David Wells, 1997-98 and 2002-03. His tenures were brief. His performances were memorable. He wasn't perfect (except on May 17, 1998), but he was a winner.
Orlando Hernandez, 1998-2002 (with a brief comeback in 2004). El Duque wasn't with us long, but he'll be long remembered.
Mike Mussina, 2001-08. He helped the Yanks win 2 Pennants, made several other postseason appearances possible, and won 20 games at age 40. A classy guy, but his dates of arriving and leaving do kind of make him the Don Mattingly of pitchers. Still, put his work for the Baltimore Orioles and the Yankees together, and he should be elected to the Hall of Fame. (He'll be eligible in January 2014.)
CC Sabathia? He's only had 2 years in Pinstripes so far, although they've been superb. I have no doubt he'll break into the Top 10 by the time he's done. Let's hope that's a long wait.
I will not give an Honorable Mention to Roger Clemens, even though his statistical performance deserves it. The pitcher does; the man does not.
10. Herb Pennock, 1923-33. The Boston Red Sox had him before that, and after that. Too bad for them. He was one of many players the Red Sox let go to the Yankees in the 1920s, along with Babe Ruth. He won 241 games, 162 for the Yankees, only 62 for the Sox. He helped the Yankees win their 1st 4 World Series (1923, '27, '28 and '32). Had there been a Cy Young Award in his time, he might have won it in 1923, '24 and '26.
The Philadelphia-area native started his career with the Philadelphia Athletics, and ended his life as general manager of the Philadelphia Phillies. Sadly, in that role, he was a major and enthusiastic part of the Phillies' hideous attitude on race relations. Nevertheless, his pitching made him a deserving member of the Hall of Fame. The Yankees have never put him in Monument Park, nor retired a number for him. He played in the era before numbers were worn, then, when it was a new phenomenon, he didn't have a regular number, wearing 11, 12 and 16 at various times.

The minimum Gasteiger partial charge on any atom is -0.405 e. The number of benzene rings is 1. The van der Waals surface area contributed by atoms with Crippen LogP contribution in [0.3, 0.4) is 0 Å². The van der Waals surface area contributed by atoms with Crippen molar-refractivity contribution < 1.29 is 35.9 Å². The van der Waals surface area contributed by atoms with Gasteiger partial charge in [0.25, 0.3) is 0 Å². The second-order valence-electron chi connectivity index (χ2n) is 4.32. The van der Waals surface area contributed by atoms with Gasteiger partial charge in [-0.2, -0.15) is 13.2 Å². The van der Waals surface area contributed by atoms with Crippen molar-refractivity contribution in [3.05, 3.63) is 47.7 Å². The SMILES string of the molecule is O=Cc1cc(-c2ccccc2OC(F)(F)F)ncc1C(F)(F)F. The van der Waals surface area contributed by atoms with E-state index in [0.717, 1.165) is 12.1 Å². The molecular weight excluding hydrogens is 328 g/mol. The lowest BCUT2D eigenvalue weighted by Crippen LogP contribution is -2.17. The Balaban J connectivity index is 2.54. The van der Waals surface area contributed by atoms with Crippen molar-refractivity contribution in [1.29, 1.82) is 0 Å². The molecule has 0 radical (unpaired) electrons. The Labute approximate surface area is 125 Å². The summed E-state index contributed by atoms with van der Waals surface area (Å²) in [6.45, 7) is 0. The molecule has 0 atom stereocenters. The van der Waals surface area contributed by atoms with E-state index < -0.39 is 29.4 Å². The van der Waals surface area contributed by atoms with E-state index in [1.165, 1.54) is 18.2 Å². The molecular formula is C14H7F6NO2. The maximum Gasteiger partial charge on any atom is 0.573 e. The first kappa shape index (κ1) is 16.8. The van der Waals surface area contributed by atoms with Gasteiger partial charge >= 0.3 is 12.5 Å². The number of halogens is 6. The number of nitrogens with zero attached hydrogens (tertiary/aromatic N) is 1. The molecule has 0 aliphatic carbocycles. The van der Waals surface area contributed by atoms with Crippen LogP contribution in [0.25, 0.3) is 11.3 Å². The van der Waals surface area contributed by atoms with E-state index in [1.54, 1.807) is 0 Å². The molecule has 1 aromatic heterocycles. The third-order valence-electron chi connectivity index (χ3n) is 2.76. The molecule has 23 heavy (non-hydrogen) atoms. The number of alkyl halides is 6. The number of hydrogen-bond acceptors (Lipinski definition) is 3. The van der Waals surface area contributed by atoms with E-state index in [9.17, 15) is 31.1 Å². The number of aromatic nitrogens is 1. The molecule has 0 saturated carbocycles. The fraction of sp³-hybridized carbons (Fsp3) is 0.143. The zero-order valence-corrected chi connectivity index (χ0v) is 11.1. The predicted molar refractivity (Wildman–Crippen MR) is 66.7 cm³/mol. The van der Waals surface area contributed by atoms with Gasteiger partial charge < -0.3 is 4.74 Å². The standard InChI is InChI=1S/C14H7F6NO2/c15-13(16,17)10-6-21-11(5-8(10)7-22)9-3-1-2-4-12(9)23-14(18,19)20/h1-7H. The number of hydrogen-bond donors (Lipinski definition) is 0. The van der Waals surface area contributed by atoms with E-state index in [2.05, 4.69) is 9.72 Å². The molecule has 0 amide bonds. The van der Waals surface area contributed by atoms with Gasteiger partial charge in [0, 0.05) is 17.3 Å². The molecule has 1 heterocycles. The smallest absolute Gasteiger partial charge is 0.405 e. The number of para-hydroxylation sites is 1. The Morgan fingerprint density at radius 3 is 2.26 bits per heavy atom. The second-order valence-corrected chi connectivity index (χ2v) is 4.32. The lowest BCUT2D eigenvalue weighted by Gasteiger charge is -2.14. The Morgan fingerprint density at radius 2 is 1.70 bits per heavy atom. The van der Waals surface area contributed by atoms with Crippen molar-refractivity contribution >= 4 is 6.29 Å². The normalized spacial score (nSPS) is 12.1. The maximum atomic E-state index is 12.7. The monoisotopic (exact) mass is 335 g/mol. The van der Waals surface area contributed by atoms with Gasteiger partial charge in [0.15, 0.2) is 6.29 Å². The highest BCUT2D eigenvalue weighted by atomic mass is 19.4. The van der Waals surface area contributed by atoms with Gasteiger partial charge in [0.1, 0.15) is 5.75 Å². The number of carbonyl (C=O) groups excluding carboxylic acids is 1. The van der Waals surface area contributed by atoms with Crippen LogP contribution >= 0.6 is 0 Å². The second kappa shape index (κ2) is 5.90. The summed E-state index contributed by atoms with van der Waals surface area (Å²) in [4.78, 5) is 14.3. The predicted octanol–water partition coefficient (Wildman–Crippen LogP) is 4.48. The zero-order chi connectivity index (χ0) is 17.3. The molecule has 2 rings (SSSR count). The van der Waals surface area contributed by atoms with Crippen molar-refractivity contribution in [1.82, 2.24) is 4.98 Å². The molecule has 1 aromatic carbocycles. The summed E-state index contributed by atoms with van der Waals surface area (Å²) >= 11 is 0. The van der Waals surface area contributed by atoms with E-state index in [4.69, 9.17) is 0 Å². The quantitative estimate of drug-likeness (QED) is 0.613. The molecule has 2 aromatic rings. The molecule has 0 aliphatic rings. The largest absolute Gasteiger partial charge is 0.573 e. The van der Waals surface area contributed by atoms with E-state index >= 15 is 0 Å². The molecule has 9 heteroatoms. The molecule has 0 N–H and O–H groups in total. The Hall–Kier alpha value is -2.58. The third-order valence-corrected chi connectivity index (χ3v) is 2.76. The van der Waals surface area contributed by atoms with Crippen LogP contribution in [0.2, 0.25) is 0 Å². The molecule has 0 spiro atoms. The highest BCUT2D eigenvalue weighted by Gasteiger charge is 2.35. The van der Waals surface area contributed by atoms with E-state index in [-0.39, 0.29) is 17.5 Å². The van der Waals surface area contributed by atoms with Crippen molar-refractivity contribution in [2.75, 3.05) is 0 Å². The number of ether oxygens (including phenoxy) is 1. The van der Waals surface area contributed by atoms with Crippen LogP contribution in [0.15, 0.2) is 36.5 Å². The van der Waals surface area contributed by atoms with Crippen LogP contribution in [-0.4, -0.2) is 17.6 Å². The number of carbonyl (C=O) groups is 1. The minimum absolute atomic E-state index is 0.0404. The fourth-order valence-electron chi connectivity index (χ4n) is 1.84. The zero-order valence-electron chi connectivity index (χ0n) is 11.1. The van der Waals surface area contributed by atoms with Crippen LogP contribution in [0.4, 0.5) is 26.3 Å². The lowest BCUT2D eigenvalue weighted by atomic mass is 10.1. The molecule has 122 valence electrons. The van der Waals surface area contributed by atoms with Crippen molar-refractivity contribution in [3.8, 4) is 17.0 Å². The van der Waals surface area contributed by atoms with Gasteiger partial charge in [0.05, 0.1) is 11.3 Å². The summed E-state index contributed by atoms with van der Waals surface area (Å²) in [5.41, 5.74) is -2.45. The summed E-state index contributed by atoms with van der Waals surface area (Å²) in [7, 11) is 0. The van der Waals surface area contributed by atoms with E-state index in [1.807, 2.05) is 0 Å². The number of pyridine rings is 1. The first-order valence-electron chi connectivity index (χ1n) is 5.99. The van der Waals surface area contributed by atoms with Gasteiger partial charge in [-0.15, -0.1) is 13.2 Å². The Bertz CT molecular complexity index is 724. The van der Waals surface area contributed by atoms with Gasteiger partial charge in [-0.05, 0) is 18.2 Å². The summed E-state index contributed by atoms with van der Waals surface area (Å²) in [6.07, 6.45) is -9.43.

9. Rich "Goose" Gossage, 1978-83. His bulk, his fearsome stare (later augmented with a nasty biker mustache), his blinding speed and his willingness to pitch inside made him the 1st truly intimidating modern reliever. He honed his craft with the Chicago White Sox, then spent a year with the Pittsburgh Pirates, giving Yankee Fans a taste of what was to come by pitching in that retina-burning Pirate black-and-gold uniform at the old Yankee Stadium in the 1977 All-Star Game.
In 1978, he got off to a rough start in Pinstripes, but straightened out to become the 1st pitcher ever to throw the final out of a Division Title clincher (the AL East Playoff against the Red Sox, a.k.a. the Bucky Dent Game, a.k.a. the Boston Tie Party), a Pennant clincher (Game 4 of the ALCS against the Kansas City Royals) and a World Series clincher (Game 6 against the Los Angeles Dodgers).
Unfortunately, bad trades and injuries -- including the plane-crash death of Thurman Munson in 1979 -- made 1978 his only ring season, although he was sensational in helping the Yankees win the 1981 Pennant. He moved on to help the San Diego Padres win a Pennant in 1984. He's finally in the Hall of Fame, although the Yankees have not yet retired his Number 54 or given him a Monument Park Plaque.
8. Waite Hoyt, 1921-30. A Brooklyn native, he was the 1st native New Yorker to be a Hall-of-Fame quality Yankee. He was another that Red Sox owner Harry Frazee sent to the Pinstripes, like the Babe. Hoyt knew how important the Babe was, particularly to ballplayers' salaries: "Every kid, when he goes to bed at night, should say, 'God bless Mommy, God bless Daddy, and God bless Babe Ruth.'"